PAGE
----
Re: Can Shapes always be Classes?

Thanks for describing your use cases in more details, Karen. I 
understand you don't have wiki access yet, but I am looking forward to 
seeing the DC stories on our Wiki in the future. I acknowledge that 
there is a group of use cases where almost random RDF triples need to be 
processed, and as stated elsewhere this can be represented via global 
SPIN constraints. What would need to be worked out is how to trigger the 
execution of constraints on such data, but this should be quite easy to 
agree on (e.g. some metadata triple pointing at a shapes graph).

Yet I remain convinced that for the majority of use cases, a 
class-instance structure is a natural way of representing data, and 
therefore associating classes with constraints is a good design 
short-cut. It's a bit like in the old days of Expert Systems that only 
supported global lists of rules, which later evolved into a better 
maintainable object-oriented grouping of rules. SPIN promotes the latter 
design without excluding the former.


On 11/21/2014 2:36, Karen Coyle wrote:
> On 11/19/14 5:12 PM, Holger Knublauch wrote:
>> Forgive my ignorance but isn't Dublic Core Elements just a collection of
>> properties? And those properties have no rdfs:domain, which means they
>> can be attached to anything.
> Or to nothing. There are many who use DCE on its own for description 
> of resources, adding no constraints. At the moment that metadata tends 
> to be exposed as JSON, but as we move more toward RDF,it could also be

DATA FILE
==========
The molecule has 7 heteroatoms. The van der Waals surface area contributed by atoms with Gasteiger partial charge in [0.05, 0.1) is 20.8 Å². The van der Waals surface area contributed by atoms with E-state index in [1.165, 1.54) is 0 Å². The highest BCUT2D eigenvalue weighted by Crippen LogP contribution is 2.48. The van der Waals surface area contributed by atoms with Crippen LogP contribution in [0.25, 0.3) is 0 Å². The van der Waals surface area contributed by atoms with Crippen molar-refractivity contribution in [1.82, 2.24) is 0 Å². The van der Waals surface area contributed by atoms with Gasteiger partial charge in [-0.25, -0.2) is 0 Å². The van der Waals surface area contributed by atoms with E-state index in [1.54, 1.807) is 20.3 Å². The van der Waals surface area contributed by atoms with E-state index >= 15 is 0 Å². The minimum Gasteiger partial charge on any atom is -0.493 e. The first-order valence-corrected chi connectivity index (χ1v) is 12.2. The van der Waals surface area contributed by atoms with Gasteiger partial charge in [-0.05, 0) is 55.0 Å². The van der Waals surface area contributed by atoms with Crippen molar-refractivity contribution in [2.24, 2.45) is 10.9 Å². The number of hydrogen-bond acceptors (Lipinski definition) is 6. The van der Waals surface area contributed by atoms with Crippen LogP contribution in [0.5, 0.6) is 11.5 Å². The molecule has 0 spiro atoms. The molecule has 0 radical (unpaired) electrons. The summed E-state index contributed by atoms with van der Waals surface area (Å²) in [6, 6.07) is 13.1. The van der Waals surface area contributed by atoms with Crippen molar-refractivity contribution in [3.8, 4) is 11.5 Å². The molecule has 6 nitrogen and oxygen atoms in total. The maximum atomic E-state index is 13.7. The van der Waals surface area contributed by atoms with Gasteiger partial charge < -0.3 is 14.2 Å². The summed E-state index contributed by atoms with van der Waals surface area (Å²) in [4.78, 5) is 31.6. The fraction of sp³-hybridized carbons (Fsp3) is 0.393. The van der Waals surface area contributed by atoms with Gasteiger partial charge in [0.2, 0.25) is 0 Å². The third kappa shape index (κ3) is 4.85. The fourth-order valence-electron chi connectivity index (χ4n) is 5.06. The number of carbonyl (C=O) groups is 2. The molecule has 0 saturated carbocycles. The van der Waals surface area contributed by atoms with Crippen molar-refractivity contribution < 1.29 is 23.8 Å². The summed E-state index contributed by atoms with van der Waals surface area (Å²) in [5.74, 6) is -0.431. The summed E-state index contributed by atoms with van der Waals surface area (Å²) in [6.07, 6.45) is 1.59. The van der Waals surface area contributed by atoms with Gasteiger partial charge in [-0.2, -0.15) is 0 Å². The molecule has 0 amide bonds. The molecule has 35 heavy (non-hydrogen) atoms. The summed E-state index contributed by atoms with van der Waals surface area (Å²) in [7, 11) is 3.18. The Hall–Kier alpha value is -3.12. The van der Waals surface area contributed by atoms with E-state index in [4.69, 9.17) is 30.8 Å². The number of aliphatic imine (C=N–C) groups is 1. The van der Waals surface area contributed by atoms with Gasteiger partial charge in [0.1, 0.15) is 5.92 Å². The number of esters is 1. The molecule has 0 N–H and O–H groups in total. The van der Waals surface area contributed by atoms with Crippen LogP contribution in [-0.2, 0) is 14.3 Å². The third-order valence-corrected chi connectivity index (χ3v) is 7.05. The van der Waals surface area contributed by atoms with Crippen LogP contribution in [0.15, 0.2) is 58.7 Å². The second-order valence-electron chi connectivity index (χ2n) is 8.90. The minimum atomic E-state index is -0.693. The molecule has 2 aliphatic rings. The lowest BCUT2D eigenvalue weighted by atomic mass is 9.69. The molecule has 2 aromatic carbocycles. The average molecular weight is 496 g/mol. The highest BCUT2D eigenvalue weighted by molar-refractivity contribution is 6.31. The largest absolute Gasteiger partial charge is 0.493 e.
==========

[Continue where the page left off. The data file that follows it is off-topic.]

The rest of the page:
> exposed in RDF with a simple transformation. As it has been developed 
> without constraints or classes, I would expect this to look like:
> <URI>
>   dce:title "something" ;
>   dce:creator "something" ;
>   dce:publisher "something .
> Any clue as to constraints will not be in the instance data, but in a 
> backend application whose rules could possibly exported as what DCMI 
> calls an "application profile" - a set of rules that are separate from 
> the instance data.
> The advantage of this, btw, is that one can massively aggregate data 
> from these hundreds of systems without running into conflicts between 
> constraints. This is something that is commonly done in the cultural 
> heritage world, and that is already done with the non-RDF data coming 
> from these systems. What you get is imprecise but mashable (something 
> that I think RDF OW suports).
>  But any class can add constraints on how
>> these DC properties shall be used, e.g. to indicate that dc:author must
>> be present and an xsd:string. But that topic feels unrelated to the
>> rdf:type discussion.
> It's related because it represents a case where a vocabulary is not 
> organized around classes. I know of two other vocabularies, not yet in 
> use but potentially important: #1 only provides 5-6 classes for over 
> 900 properties; #2 defines no classes at all and have about 800 
> properties. I'm not prepared to make assumptions about how the 
> instance data will look, but I can say that there is a huge range in 
> how people approach vocabulary design and the instance data that will 
> be produced. There's another vocabulary in progress that is proposing 
> a class with about 200-300 subclasses in order to handle the great 
> variety of kinds of creators that are recognized in library and 
> archive data - all of which need to be validated. (I will write these 
> up as use cases, but at the moment do not have access to the wiki.)
> The upshot is that if validation is based on class membership, then we 
> need to look at a wide variety of data -- especially data that did not 
> specifically design its classes as validation points.
> kc

Received on Thursday, 20 November 2014 22:54:11 UTC